Ph.D., U. at Buffalo–SUNY, 2007
My research interests fall under the rubric of the interdisciplinary field of Geographic Information Science (GISc). I am a broadly trained geographer and GIScientist with research experience in several topics including topographic ontologies, terrain analysis, cartographic generalization, participatory GIS, multicriteria analysis, and spatiotemporal data modeling of human mobility patterns. Currently, my time is divided between three research projects through which I explore: i) the physical and social dimensions of conceptualizations of topographic landforms and other natural landscape features, ii) the intertwined relationship between the situated, local and external, formal knowledge of climate change and impact of such knowledge on adaptation practices (for an NSF funded project based in Tanzania), and iii) GIS and GPS based spatiotemporal modeling for relating people’s daily activities to their health (with colleagues in Athletic Training and Physical Therapy).
This diversity of topics is essential because of the nature of my research—I want to understand the cognitive dissonance arising due to incompatibility between scientific theories and our intuitive, common sense notions of geophysical phenomena. Cultural, linguistic, and institutional factors and scientific paradigms all affect our geographic conceptualizations, even of supposedly objective physical landscape features such as mountains and rivers. Thus, my interpretation of GIScience is that it must be not just multi-disciplinary, but also multi-perspective; it must relate human condition to human experience; and GIScience must resist prescriptive, inflexible modes of knowledge representation and analysis. After all, geographic information is near ubiquitous, and geospatial technologies are becoming embedded in our daily lives. The science of geographic information must be similarly dynamic and support both nomothetic and idiographic approaches to geographic knowledge and geographic information.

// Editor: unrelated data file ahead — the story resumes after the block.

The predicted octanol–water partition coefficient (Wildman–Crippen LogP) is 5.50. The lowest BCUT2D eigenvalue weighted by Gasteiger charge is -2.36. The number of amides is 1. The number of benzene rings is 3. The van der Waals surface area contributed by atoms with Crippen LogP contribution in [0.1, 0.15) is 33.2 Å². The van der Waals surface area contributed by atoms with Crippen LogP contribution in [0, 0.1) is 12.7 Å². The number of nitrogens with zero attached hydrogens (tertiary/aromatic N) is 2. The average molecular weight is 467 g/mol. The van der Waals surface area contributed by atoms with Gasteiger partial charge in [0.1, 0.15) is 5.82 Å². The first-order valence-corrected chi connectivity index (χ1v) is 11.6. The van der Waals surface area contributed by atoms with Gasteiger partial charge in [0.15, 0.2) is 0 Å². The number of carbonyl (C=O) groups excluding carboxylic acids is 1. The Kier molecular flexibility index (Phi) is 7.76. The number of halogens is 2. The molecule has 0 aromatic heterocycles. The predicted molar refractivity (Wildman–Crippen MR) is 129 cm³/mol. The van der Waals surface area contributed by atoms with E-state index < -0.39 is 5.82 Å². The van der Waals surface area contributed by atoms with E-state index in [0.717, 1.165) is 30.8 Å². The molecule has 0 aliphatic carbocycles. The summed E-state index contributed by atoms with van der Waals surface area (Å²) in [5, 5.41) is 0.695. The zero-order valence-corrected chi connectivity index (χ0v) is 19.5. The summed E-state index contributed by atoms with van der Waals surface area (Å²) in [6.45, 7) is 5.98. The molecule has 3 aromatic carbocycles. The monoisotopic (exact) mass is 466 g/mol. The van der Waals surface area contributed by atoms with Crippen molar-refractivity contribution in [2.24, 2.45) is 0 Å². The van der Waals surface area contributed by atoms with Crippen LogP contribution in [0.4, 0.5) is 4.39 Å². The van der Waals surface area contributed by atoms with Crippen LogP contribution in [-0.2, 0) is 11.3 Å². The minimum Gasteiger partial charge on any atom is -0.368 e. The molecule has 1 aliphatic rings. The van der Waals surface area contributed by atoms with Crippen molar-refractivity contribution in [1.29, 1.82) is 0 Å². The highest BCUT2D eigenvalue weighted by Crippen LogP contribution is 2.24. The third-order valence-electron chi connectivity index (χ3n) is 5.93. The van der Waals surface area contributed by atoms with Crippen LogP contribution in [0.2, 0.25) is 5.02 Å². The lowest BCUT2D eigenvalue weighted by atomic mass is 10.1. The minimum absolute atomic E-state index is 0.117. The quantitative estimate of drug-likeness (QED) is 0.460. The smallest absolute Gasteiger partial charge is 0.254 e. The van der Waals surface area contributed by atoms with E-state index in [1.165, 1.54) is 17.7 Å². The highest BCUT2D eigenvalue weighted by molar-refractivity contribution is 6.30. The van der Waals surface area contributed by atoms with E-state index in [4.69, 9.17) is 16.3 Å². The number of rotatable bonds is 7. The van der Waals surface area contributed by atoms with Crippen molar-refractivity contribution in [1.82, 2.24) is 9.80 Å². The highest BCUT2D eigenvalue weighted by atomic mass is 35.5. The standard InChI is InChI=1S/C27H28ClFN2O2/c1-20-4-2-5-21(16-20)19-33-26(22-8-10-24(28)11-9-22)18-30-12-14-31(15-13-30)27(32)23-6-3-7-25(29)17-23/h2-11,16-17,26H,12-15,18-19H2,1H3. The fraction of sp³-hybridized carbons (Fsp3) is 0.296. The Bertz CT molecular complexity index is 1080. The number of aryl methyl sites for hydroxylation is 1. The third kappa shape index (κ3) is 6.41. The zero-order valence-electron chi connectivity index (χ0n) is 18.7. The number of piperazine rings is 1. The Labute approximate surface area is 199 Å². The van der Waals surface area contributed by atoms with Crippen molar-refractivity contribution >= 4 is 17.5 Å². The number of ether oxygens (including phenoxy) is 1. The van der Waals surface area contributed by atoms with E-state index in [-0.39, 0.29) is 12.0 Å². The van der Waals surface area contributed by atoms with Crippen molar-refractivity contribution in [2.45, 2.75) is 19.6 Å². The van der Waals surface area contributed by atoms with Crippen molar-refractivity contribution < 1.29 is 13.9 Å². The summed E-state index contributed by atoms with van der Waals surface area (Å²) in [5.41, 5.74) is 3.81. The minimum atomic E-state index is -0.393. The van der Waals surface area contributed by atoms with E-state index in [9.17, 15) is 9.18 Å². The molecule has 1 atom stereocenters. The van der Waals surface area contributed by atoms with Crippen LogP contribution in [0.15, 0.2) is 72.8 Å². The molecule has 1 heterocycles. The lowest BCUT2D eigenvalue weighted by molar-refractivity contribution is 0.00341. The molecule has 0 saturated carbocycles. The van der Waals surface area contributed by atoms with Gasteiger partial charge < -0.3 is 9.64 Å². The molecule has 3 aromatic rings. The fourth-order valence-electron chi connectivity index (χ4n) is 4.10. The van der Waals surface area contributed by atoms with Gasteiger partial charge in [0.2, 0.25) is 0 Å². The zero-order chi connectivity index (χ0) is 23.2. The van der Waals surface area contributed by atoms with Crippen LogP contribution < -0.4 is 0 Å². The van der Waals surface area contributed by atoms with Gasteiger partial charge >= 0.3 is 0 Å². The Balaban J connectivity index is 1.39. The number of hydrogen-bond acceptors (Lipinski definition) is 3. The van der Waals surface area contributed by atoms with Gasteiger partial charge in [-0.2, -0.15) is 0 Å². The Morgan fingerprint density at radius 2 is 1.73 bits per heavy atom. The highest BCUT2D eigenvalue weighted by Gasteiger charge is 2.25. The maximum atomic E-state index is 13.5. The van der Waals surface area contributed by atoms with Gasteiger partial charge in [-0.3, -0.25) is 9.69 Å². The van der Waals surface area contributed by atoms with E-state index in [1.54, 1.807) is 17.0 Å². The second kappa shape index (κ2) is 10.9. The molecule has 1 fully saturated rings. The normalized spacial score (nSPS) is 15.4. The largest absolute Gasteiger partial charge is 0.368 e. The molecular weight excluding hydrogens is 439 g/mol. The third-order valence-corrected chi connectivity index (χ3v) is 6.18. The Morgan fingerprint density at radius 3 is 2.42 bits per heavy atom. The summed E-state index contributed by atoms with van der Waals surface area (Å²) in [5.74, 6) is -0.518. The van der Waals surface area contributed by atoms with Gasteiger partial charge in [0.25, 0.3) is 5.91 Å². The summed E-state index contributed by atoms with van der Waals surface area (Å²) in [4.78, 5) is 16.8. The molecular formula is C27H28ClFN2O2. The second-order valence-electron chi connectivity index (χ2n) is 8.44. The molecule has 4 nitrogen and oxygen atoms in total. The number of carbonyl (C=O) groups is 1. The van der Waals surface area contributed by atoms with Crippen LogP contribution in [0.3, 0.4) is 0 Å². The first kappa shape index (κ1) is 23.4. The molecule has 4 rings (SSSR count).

Sinha G, Silavisesrith W (2012). Multicriteria Generalization (MCG): a decision-making framework for formalizing multiscale environmental data reduction. International Journal of Geographic Information Science. Vol 26(5), pp. 899-922. DOI: 10.1080/13658816.2011.618132.
Milillo T M, Sinha G, Gardella J A Jr. (2012). Use of geostatistics for remediation planning to transcend urban political boundaries. Environmental Pollution, Vol. 170, 52-62. DOI: 10.1016/j.envpol.2012.06.006.
Sinha G, Mark D M (2010). Cognition-based extraction and modelling of topographic eminences. Cartographica: The International Journal for Geographic Information and Geovisualization, Vol. 45(2), pp. 105-112. DOI: 10.3138/carto.45.2.105.
Sinha G, Mark D M (2010). Toward a foundational ontology of the landscape. In S I Fabrikant, T Reichenbacher, M Kreveld and C Schlieder (eds.), Geographic Information Science, 6th International Conference, GIScience 2010, Extended Abstracts, Zürich, Switzerland, September 14-17, 2010.
Chang, Y S, Sinha G (2007). A Visual Basic program for ridge axis picking on DEM data using the profile-recognition and polygon-breaking algorithm. Computers & Geosciences, Vol 33(2), pp. 229-237. DOI: 10.1016/j.cageo.2006.06.007.
Sinha G, Mark D M (2005). Measuring similarity of geospatial lifelines for use in environmental health studies. Journal of Geographical Systems: Geographical Information, Analysis, Theory, and Decision. Vol. 7(1), pp. 115-136. DOI: 10.1007/s10109-005-0153-8.
Link to complete CV.
Bridget Kraynik (& Gaurav Sinha), 2013. Identifying potential flood risk areas using GIS and hydrological modeling tools. Annual Meeting of the Association of American Geographers (AAG), Los Angeles, April 9-13, 2013.
Eric Lovell, Samantha Jones, Kgosi Velempeni (& Gaurav Sinha), 2013. Local knowledge and climate change adaptation project (LKCCAP): Issues in geographic representation. Annual Meeting of the Association of American Geographers (AAG), Los Angeles, April 9-13, 2013.
Matthew Jackson, Matt Mendel, Li Lin (& Gaurav Sinha and Brian Ragan), 2013. Accuracy of GPS units in stationary and dynamic modes. National Athletic Trainers Association (NATA) 64th Annual Meeting and Clinical Symposia, Las Vegas, NV, USA, June 24-27, 2013.
Eric Lovell, 2011. Ground Truthing Climate Change: A Mixed Method Approach to Pastoral Knowledge, Water Access, and Climate Uncertainty. MA Thesis, Department of Geography, Ohio University.
Michael Battaglia (& Gaurav Sinha), 2010. A Critical Comparison of Conceptual and Measurement Models of Urban Forests. 33rd Annual Applied Geography Conference, Forth Worth, Texas, October 20-23, 2010.